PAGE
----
Working in a family office is different. It can bring people who are accustomed to cold, hard calculations and analysis into a world where interpersonal skills are required and rewarded, in a boutique entrepreneurial environment.
When I was working at a financial institution surrounded by numbers in an extremely fast-paced environment, I became desensitized to the amount of money I was actually trading. It became very easy to lose sight of the fact that I was handling more money in one instant than most people see over the course of their entire lives.
While I was dealing primarily with pension funds and other large institutional investors, the focus was so much on the numbers that no time was spent considering the impact on the lives of those who would someday receive their retirement income from those funds. We were oblivious as to how any particular trade would impact a real person because we were so far removed from the human element as we carried out the trades.
Working in family wealth is the exact opposite of this. Instead of the human element being diminished, it is magnified, as we become involved in its first-hand effects on the lives of the families and those around them.
To be an effective family advisor you need to be expert, experienced and trustworthy, so you can help clients navigate through their often-complex issues with a clear and steady focus on their goals and objectives. While you need to be competent and have very strong technical skills, they must be accompanied by the ability to coach people through processes and discussions that have far-reaching effects and to recognize behavioural financial biases that may be holding the family back.
For people who crave rewarding work that really makes a difference in people’s lives, then working as a family office advisor might be a good fit for you. Working in such close contact with families on every area of their lives and their wealth allows you to see immediately the impact you are having.
As a family advisor, your work is constantly changing and your knowledge is ever-expanding as you help families through each stage of their lives and as you develop your skills working with other professionals (accountants, lawyers, investment and real estate professionals, etc.) to achieve the family’s goals. No two days are the same, as you are involved in holistic decision making and you are able to witness the impact of the process on the family’s big picture.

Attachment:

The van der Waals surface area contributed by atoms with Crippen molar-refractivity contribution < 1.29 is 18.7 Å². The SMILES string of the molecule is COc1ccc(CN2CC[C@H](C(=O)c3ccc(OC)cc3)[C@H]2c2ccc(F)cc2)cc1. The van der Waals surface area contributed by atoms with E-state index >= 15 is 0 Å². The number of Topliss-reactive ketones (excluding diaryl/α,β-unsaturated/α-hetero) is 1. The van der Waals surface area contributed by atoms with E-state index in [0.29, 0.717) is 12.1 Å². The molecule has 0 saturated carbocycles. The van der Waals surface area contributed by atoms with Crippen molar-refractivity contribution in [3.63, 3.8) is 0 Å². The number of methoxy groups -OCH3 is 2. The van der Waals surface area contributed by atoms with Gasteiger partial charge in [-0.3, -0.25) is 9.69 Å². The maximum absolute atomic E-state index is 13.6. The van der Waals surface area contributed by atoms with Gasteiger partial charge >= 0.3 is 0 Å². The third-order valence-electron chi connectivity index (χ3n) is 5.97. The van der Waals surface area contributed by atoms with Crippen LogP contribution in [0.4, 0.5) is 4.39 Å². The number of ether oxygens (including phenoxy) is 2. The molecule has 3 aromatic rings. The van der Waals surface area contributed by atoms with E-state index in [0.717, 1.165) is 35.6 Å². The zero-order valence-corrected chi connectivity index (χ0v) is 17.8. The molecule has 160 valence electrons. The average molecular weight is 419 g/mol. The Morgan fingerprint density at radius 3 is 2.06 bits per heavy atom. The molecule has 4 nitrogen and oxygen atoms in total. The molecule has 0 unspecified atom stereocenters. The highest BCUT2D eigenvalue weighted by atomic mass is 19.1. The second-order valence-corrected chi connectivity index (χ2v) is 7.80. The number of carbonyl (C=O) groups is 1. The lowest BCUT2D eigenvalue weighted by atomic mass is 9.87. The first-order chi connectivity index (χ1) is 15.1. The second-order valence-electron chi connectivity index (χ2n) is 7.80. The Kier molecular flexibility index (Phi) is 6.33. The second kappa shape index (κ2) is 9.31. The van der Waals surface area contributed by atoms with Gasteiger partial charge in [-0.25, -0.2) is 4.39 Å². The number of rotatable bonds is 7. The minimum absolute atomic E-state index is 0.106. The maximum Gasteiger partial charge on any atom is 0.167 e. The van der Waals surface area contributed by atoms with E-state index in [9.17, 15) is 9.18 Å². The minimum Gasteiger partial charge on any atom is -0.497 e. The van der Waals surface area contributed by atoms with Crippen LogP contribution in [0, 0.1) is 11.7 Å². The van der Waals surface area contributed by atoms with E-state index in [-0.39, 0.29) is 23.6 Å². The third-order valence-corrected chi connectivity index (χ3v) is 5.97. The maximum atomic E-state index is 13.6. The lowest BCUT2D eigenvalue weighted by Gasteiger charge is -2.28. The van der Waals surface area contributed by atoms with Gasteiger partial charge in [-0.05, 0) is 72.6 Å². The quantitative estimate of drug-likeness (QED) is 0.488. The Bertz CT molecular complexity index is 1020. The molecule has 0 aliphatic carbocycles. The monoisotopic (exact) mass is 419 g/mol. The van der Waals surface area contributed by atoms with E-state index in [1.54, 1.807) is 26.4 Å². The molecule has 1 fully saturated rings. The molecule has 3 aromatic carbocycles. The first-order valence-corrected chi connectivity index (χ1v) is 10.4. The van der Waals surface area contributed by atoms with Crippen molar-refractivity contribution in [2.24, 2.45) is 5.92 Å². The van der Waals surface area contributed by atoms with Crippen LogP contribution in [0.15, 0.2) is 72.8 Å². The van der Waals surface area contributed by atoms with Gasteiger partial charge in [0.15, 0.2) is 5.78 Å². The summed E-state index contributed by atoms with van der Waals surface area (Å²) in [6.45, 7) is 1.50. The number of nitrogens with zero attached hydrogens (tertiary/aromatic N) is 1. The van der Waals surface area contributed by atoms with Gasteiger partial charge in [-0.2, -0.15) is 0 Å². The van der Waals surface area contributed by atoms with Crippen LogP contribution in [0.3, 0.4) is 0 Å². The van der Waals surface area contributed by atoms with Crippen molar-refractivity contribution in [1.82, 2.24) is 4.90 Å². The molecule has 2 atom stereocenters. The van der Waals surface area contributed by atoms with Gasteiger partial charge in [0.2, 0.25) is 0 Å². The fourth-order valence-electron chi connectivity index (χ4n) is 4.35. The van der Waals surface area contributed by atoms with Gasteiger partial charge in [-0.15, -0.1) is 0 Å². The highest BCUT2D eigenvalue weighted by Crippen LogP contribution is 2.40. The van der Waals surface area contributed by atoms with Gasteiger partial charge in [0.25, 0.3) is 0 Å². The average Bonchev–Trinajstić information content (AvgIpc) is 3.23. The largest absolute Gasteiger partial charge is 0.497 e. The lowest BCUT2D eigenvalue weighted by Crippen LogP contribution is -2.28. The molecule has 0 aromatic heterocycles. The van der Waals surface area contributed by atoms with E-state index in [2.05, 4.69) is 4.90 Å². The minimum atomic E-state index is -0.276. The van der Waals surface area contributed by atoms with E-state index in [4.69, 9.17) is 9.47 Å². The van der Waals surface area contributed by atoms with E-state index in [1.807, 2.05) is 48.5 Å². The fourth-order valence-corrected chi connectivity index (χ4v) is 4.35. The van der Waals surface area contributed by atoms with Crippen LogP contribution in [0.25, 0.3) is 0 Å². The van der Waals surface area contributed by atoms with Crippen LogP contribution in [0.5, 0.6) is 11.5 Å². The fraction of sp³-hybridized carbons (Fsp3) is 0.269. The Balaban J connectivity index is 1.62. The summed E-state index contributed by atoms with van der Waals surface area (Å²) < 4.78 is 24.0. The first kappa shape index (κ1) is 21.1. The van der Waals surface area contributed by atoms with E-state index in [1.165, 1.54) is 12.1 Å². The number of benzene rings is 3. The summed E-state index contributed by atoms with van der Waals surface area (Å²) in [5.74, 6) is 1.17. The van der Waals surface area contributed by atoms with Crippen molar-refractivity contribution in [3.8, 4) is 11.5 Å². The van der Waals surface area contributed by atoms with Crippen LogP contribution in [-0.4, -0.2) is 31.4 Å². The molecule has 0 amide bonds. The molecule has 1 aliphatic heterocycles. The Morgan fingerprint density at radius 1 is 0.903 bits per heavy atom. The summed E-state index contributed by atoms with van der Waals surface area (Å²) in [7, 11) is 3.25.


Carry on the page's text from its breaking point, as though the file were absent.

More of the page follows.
Family office advisors need to have excellent interpersonal skills, but these skills are not to be confused with those of a good salesperson. The family advisor is not there to sell a particular investment product, but rather to try to provide value and find solutions to an array of financial and life challenges. This sets the family advisor free from other considerations or pressure and allows them to focus on the family and what is best for them and all those to whom they wish to pass on benefits. A family advisor also needs to be able to manage conflict that might arise, and to be flexible and dedicated to deal with any of the unique challenges that might come their way.
We know that family office clients are looking for an integrated and professional approach to their wealth management. They want a bespoke and unconflicted service as opposed to a product-oriented one. They want their advisor to offer a tailor-made customer service which considers the whole range of expertise available to them.
The person coordinating all this effort on their behalf must have a good understanding of the family dynamics – their goals, their desire to make a social difference as they devise trusts, foundations, etc., and how they see the future unfolding for their children, grandchildren and their legacy for the future. They want the complicated burden of decisions lessened and the navigation of crucial pathways clearly illuminated and charted.
It is interesting to note that working in a family office may be a good fit for women involved in the financial industry. They say the gender gap is both a challenge and an opportunity and I believe that is very true when it comes to the family office industry. We believe that families value a diverse perspective and one that reflects their own situation. Family offices increasingly recognize this and are actively looking for talented women who can help fill this gap and improve the work they do for families.
In my experience, there are many benefits of working in the family office field. It provides the opportunity to work in a rapidly-growing industry with highly-skilled professionals and entrepreneurs who are helping families plan their future and take the necessary steps to make it happen. As a family advisor, you have the privilege of helping families navigate the interesting but complicated world of investment and financial planning. It is interesting and inspiring work as families’ stories unfold, and it is work that allows people with insight and dedication to come together to achieve good things. I am happy to be a part of it.